Maximizing the United Island Hopper Using United’s Excursionist Perk

Jul 28, 2019

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For many AvGeeks, the United Island Hopper is a bucket-list item. But, as this route is a lifeline to the islands it serves, it’s not a cheap flight to book with cash. Thankfully, there’s excellent award availability on the route — at least in economy — and you can experience it yourself from the continental US for under $30 out of pocket using United miles.
If you’re using United miles anyways, you might as well maximize the experience by using the United Excursionist Perk to visit two or more destinations along the way. Let’s show you how:

Basics of the United Island Hopper

The aptly-named “island hopper” flies four times a week between Honolulu (HNL) and Guam (GUM) with stops along the way in Majuro (MAJ), Kwajalein (KWA, stop skipped once a week), Kosrae (KSA), Pohnpei (PNI) and Chuuk (TKK). These Pacific islands are so small that they barely show up on a map, and yet they are so remote that you need to zoom pretty far out to put them into context.

United produced a great video about the Island Hopper, which I highly recommend watching. Just a warning before you click play: video may cause extreme desire to experience the United Island Hopper for yourself.

On TPG, we have a 2016 review of the Island Hopper and a couple of pieces that I wrote about my experience on the Island Hopper in 2017:

Basics of the Excursionist Perk

TPG has a full article about how you can travel more for fewer miles using the Excursionist Perk. But, let’s go over the basics. The perk is designed to allow MileagePlus members to see two cities in one region without having to pay for the intra-region flights.
In order to get this perk, your trip needs to start and end in the same region (i.e. North America) and the free leg has to remain inside the same region (i.e. Europe)
A classic example would be to fly from Newark (EWR) to London-Heathrow (LHR), stop and see London for as long as you want before flying from London to Brussels (BRU), then fly back from Brussels to Newark after visiting Brussels for as long as you want. The mileage cost is the same as a round-trip from Newark-London or Newark-Brussels. The flight from London-Brussels doesn’t cost any more miles.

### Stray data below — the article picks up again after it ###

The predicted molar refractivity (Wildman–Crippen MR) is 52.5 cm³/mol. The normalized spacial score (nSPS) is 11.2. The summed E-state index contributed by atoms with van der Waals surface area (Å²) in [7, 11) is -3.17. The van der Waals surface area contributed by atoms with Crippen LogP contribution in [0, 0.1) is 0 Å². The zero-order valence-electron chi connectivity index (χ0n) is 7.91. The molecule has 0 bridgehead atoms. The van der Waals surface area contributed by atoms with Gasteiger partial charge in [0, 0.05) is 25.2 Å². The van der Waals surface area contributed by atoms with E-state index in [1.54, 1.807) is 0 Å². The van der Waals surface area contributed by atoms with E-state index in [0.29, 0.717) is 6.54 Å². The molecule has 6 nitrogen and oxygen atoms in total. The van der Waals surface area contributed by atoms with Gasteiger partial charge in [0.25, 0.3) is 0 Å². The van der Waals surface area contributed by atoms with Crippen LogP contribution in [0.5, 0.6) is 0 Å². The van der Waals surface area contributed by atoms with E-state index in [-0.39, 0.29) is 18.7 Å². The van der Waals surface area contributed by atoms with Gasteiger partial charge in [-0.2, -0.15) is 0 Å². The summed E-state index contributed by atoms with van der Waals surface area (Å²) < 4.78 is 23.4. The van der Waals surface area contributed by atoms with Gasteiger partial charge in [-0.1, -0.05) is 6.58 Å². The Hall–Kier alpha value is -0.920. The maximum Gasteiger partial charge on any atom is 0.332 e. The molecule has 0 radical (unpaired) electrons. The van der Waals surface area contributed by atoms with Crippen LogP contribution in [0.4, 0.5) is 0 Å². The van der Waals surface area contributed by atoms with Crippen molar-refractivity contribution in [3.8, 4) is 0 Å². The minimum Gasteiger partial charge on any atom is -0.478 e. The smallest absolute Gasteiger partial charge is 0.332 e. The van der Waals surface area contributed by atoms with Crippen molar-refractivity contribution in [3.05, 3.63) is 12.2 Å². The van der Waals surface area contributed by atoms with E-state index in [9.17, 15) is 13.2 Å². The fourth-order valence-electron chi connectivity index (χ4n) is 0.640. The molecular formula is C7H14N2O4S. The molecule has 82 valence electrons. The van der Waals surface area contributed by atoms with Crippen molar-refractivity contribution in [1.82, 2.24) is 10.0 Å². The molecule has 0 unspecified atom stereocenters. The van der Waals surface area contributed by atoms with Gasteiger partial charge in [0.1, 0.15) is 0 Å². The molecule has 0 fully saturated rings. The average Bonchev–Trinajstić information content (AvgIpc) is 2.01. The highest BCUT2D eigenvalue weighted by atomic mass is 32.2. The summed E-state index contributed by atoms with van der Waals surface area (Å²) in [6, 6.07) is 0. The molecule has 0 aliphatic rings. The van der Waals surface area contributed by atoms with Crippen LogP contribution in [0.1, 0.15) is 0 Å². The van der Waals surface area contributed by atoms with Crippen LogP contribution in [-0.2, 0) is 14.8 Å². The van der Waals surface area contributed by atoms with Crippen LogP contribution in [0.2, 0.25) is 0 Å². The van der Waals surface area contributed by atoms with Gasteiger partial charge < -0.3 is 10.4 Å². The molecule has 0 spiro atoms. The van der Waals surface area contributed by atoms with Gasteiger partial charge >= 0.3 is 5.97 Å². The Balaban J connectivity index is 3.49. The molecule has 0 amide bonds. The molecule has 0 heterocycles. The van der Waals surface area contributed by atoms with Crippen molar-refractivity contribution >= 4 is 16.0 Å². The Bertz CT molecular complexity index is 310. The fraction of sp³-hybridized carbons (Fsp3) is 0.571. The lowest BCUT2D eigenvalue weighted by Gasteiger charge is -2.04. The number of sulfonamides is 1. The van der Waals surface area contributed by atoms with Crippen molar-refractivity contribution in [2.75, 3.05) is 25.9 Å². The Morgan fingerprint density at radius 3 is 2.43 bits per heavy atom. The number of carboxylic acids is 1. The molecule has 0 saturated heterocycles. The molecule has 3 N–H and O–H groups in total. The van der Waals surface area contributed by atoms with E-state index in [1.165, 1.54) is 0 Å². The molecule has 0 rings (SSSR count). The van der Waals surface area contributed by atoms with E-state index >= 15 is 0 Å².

While that’s the classic example, there’s some absolutely incredible awards that you can piece together using this perk. With a bit of creativity, you can score some redemptions where the free Excursionist flight would cost more than the flights you’re paying for and/or work out a four-destination round-the-world award for the cost of a round-trip award to Asia.
While I highly encourage you to explore the Excursionist perk for other redemptions, today we’re going to focus on how you can use it to fly the Island Hopper.

Visiting Two Destinations Along the Island Hopper

The straight-forward way to use the perk is to book an award to two different destinations along the Island Hopper. Since the free flight needs to be inside the same region, you can’t stop in Honolulu along the way. Instead, your destination choices are:

  • Majuro, Marshall Islands (MAJ)
  • Kwajalein (KWA) — an active military base, so you can only stop there if you’re authorized
  • Kosrae, Federated States of Micronesia (KSA)